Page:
Thursday, August 15, 2019

Youth and the Image of God


Jesus’s last moments with His disciples are some of the most powerful and sobering moments during His ministry on Earth. While these moments are recorded throughout all four of the Gospels, the book of John in particular places the Last Supper in Chapters 13 through 17. By the time we get to Chapter 17, two notable things have already occurred: first, Jesus has asked His disciples to love one another as He has loved them (for there is no greater love than to lay down one’s life for one’s friends); and second, He has told the disciples who the Holy Spirit is and that He is arriving soon.

After these powerful statements are made by Jesus, we arrive at John 17:21 where on behalf of those who believe in Him, He asks God “that they may all be one.” While this is an incredible statement for the larger church, it is especially powerful for the youth ministry of today.

Referring back to Genesis 1:27, the Bible says that we were made in the image of God. When we have a desire to connect with others, to share lives with one another, or to love one another, it’s not that hard to see why. After all, we were made in the image of a God who exemplifies perfect relationship and oneness within the Trinity. In other words, God was in relationship before the universe and humans were even created. And what makes John 17:21 so powerful is that Jesus says we have the ability to experience a level of relationship with others that exhibits characteristics similar to the Trinity.

Especially prevalent in today’s youth culture, the emptiness that students may be feeling in the soul is commonly referred to as a God-sized hole in our heart, because the only person that can possibly fill such a void is God Himself. Should we attempt to fill it with the finite and other short-term moments of happiness, we will forever find ourselves disappointed and lost. After all, our craving for joy will never be satisfied by a quick fix of happiness, and as we all know from Solomon, overstimulation inevitably turns into numbness (Ecclesiastes 2:1).  Indeed, the only way we no longer feel purposelessness, no longer feel shame, and no longer feel lost is by receiving the gift of eternal salvation that the Lord has given to us through His Son Jesus Christ.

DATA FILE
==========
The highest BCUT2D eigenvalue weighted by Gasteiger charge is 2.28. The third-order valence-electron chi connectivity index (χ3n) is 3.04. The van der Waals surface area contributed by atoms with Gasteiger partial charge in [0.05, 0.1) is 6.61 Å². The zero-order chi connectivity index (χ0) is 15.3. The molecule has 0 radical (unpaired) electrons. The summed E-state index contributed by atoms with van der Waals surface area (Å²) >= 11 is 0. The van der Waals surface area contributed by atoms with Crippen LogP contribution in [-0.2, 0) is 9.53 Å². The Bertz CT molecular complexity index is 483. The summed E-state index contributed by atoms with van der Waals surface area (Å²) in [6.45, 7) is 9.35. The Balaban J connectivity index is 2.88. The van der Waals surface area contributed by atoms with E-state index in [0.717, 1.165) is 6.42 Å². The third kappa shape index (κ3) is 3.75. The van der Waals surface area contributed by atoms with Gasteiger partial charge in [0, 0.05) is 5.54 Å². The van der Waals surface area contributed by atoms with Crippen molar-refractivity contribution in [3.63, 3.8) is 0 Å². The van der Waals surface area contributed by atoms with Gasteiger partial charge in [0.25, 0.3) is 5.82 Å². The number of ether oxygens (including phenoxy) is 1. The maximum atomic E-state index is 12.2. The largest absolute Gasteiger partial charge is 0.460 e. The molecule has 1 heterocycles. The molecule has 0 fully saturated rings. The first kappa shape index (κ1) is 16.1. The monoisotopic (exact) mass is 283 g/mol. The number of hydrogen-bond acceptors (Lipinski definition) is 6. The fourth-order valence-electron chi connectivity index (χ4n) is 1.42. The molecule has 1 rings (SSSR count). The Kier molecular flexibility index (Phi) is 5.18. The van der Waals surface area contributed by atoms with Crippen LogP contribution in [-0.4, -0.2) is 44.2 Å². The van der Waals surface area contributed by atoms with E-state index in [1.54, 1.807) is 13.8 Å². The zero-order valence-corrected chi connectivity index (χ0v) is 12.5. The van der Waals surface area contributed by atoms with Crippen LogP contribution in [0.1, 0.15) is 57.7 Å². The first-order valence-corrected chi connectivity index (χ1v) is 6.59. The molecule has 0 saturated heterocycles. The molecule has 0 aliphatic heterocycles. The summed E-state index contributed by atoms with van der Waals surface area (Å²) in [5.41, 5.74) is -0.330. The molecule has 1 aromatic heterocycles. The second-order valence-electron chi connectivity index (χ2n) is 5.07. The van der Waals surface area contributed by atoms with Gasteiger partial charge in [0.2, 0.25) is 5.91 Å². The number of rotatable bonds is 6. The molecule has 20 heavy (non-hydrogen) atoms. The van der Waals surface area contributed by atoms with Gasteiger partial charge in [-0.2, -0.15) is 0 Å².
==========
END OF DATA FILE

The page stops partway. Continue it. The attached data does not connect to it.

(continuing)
Accepting the gift of Jesus Christ’s sacrifice helps us understand better the principle that we are made in the image of God, and realizing that we are made in the image of God adds to the desire to genuinely connect with others. Through the power of the Holy Spirit, we lay down our lives for our friends. As a result, engaging in relationship with one another becomes a natural outgrowth of our lives. While secular individuals may be able to build noteworthy friendships, they are not based on the example of unconditional love that Jesus calls us to. This applies especially for our youth in cases where a digital connection is mistaken for genuine relationship. In the youth ministry of today, it becomes critical for the church to help students understand this nuance. After all, it is only because of God that we can build relationships with others that stand through the trials of this life, because only God Himself has already conquered such trials.


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